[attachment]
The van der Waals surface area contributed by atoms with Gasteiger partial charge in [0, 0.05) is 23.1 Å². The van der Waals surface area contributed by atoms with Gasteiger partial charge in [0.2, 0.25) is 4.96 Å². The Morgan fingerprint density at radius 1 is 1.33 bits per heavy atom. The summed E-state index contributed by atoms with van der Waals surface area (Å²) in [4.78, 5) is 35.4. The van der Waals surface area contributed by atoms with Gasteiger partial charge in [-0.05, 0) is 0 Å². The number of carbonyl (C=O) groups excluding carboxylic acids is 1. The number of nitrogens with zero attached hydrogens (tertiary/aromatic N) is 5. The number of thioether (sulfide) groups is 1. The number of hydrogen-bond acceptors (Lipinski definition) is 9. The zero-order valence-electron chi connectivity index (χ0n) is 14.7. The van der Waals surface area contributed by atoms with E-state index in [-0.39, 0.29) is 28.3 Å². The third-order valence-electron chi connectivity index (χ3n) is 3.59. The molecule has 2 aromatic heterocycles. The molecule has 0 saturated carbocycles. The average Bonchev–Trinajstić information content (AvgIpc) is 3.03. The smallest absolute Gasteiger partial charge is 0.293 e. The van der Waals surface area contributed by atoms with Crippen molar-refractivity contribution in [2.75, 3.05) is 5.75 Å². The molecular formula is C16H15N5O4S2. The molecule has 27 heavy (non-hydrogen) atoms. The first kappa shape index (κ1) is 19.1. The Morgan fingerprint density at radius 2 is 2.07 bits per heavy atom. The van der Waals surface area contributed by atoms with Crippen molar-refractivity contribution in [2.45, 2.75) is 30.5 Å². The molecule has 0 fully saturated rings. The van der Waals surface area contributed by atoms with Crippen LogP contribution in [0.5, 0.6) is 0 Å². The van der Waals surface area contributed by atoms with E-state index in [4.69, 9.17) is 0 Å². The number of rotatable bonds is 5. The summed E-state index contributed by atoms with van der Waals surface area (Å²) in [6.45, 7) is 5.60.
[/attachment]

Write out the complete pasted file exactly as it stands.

The van der Waals surface area contributed by atoms with Gasteiger partial charge in [0, 0.05) is 23.1 Å². The van der Waals surface area contributed by atoms with Gasteiger partial charge in [0.2, 0.25) is 4.96 Å². The Morgan fingerprint density at radius 1 is 1.33 bits per heavy atom. The summed E-state index contributed by atoms with van der Waals surface area (Å²) in [4.78, 5) is 35.4. The van der Waals surface area contributed by atoms with Gasteiger partial charge in [-0.05, 0) is 0 Å². The number of carbonyl (C=O) groups excluding carboxylic acids is 1. The number of nitrogens with zero attached hydrogens (tertiary/aromatic N) is 5. The number of thioether (sulfide) groups is 1. The number of hydrogen-bond acceptors (Lipinski definition) is 9. The zero-order valence-electron chi connectivity index (χ0n) is 14.7. The van der Waals surface area contributed by atoms with E-state index in [-0.39, 0.29) is 28.3 Å². The third-order valence-electron chi connectivity index (χ3n) is 3.59. The molecule has 2 aromatic heterocycles. The molecule has 0 saturated carbocycles. The average Bonchev–Trinajstić information content (AvgIpc) is 3.03. The smallest absolute Gasteiger partial charge is 0.293 e. The van der Waals surface area contributed by atoms with Crippen molar-refractivity contribution in [2.75, 3.05) is 5.75 Å². The molecular formula is C16H15N5O4S2. The molecule has 27 heavy (non-hydrogen) atoms. The first kappa shape index (κ1) is 19.1. The Morgan fingerprint density at radius 2 is 2.07 bits per heavy atom. The van der Waals surface area contributed by atoms with Crippen molar-refractivity contribution in [2.45, 2.75) is 30.5 Å². The molecule has 0 fully saturated rings. The van der Waals surface area contributed by atoms with Crippen LogP contribution in [0.5, 0.6) is 0 Å². The van der Waals surface area contributed by atoms with E-state index in [4.69, 9.17) is 0 Å². The number of rotatable bonds is 5. The summed E-state index contributed by atoms with van der Waals surface area (Å²) in [6.45, 7) is 5.60.